Erythroblastosis fetalis is hemolytic anemia in the fetus (or neonate, as erythroblastosis neonatorum) caused by transplacental transmission of maternal antibodies to fetal red blood cells. The disorder usually results from incompatibility between maternal and fetal blood groups, often Rho(D) antigens. Diagnosis begins with prenatal maternal antigenic and antibody screening and may require paternal screening, serial measurement of maternal antibody titers, and fetal testing. Treatment may involve intrauterine fetal transfusion or neonatal exchange transfusion. Prevention is Rho(D) immune globulin injection for women who are Rh-negative.

Esophageal atresia (EA) is a rare birth defect in which a baby is born without part of the esophagus (the tube that connects the mouth to the stomach). Instead of forming a tube between the mouth and the stomach, the esophagus grows in two separate segments that do not connect. In some children, so much of the esophagus is missing that the ends can't be easily connected with surgery. This is known as long-gap EA.

EA frequently occurs along with tracheoesophageal fistula (TEF), and as many as half of all babies with EA/TEF have another birth defect, as well. Without a working esophagus, it's impossible to receive enough nutrition by mouth. Babies with EA are also more prone to infections like pneumonia and conditions such as acid reflux. Luckily, EA is usually treatable.

There are four types of esophageal atresia (EA):

Type A. The upper and lower segments of the esophagus end in pouches, like dead-end streets that don't connect. Tracheoesophageal fistula (TEF) is not present.

Type B. The lower segment ends in a blind pouch. TEF is present on the upper segment. This type is very rare.

Type C. The upper segment ends in a blind pouch. TEF is present on the lower segment. This is the most common type.

Type D. TEF is present on both upper and lower segments. This is the rarest form of EA/TEF.

The exact cause of EA is still unknown, but it appears to have some genetic components. Up to half of all babies born with EA have one or more other birth defects, such as:

EA and TEF are also often found in babies born with VACTERL (vertebral defects, anal atresia, cardiac defects, tracheo-esophageal fistula, renal anomalies and limb abnormalities) syndrome. Not all babies born with VACTERL syndrome have abnormalities in all of these areas.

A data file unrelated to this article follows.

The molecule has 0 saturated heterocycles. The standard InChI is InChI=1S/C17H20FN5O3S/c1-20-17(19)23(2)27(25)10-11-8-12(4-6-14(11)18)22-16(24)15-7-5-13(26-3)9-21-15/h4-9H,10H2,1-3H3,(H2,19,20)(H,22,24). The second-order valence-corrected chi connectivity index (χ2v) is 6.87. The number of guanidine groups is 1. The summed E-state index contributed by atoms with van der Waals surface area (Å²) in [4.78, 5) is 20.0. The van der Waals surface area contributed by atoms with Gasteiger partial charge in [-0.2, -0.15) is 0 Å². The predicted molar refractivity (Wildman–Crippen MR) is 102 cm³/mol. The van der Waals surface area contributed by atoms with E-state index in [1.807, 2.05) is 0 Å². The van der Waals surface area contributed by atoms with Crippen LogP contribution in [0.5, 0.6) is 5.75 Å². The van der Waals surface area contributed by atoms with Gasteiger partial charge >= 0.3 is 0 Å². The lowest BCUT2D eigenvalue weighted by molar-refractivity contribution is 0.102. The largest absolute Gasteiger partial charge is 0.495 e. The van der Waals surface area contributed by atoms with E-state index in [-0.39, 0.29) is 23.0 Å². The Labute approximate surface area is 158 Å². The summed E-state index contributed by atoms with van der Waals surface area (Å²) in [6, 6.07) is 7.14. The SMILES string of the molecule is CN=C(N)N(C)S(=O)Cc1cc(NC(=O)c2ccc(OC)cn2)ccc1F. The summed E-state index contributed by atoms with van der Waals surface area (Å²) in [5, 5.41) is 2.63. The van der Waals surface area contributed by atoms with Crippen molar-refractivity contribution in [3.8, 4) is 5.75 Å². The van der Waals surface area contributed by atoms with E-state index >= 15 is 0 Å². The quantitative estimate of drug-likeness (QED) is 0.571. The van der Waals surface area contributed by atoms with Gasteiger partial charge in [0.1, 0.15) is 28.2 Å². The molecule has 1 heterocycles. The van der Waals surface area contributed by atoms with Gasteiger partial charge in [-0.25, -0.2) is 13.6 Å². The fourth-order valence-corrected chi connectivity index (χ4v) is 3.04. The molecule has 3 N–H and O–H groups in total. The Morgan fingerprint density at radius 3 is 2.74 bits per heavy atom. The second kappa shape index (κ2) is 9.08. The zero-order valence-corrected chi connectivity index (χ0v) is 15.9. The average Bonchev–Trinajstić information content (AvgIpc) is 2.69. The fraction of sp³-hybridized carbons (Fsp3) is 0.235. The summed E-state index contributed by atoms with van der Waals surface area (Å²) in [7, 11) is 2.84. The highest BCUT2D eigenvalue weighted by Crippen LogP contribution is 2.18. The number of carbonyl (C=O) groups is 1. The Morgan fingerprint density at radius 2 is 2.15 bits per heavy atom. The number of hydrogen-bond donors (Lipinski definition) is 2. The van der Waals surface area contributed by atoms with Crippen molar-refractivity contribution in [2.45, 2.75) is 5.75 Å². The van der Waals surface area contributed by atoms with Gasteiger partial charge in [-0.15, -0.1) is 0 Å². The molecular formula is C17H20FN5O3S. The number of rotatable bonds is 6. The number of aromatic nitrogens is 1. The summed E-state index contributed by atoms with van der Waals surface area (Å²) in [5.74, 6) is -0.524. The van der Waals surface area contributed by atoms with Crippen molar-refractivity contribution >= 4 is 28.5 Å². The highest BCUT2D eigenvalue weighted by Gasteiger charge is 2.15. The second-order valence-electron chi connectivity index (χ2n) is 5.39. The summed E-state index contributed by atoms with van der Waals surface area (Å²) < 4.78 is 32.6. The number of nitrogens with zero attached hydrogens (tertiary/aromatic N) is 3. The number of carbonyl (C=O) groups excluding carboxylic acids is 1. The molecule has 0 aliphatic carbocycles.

Long-gap EA may also result from surgery to try to fix a milder case of EA, or to repair a TEF.

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How we care for esophageal atresia

Although EA can be life-threatening in its most severe forms and could cause long-term nutritional concerns, the majority of children fully recover if it's detected early. The best treatment for EA is usually surgery to reconnect the two ends of the baby's esophagus to each other. The Esophageal and Airway Treatment Center at Boston Children's Hospital is one of the only programs in the country specifically designed to care for children with all forms of EA. After a diagnosis has been made, our team of experts will meet to review and discuss what they have learned about your child's condition. Then we will meet with you and your family to discuss the results and outline the best treatment options.

Our areas of innovation for esophageal atresia

Until recently, EA was a condition with no truly satisfactory treatment options. Previous treatments involved stressful stretching of the esophagus, drastic repositioning of internal organs such as gastric and colon esophageal interposition. For a child with long-gap EA, the revolutionary Foker process encourages natural growth and lengthening of a child's existing esophagus with the end result being an intact esophagus. The Esophageal and Airway Treatment Center is the world's only center offering the Foker process.

 

Content 6

 A primiparous D-negative (Rh-negative) mother has just delivered a D-positive child. Administration of which of the following substances would be indicated?

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    A. Anti-D IgG to child

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    B. Anti-D IgG to mother

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    C. D-positive red cells to child

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    D. D-positive red cells to mother

The answer is B. Administration of anti-D antiserum to a D-negative mother at the time of delivery of a D-positive child prevents maternal alloimmunization by removing fetal red cells from the maternal circulation. 

 

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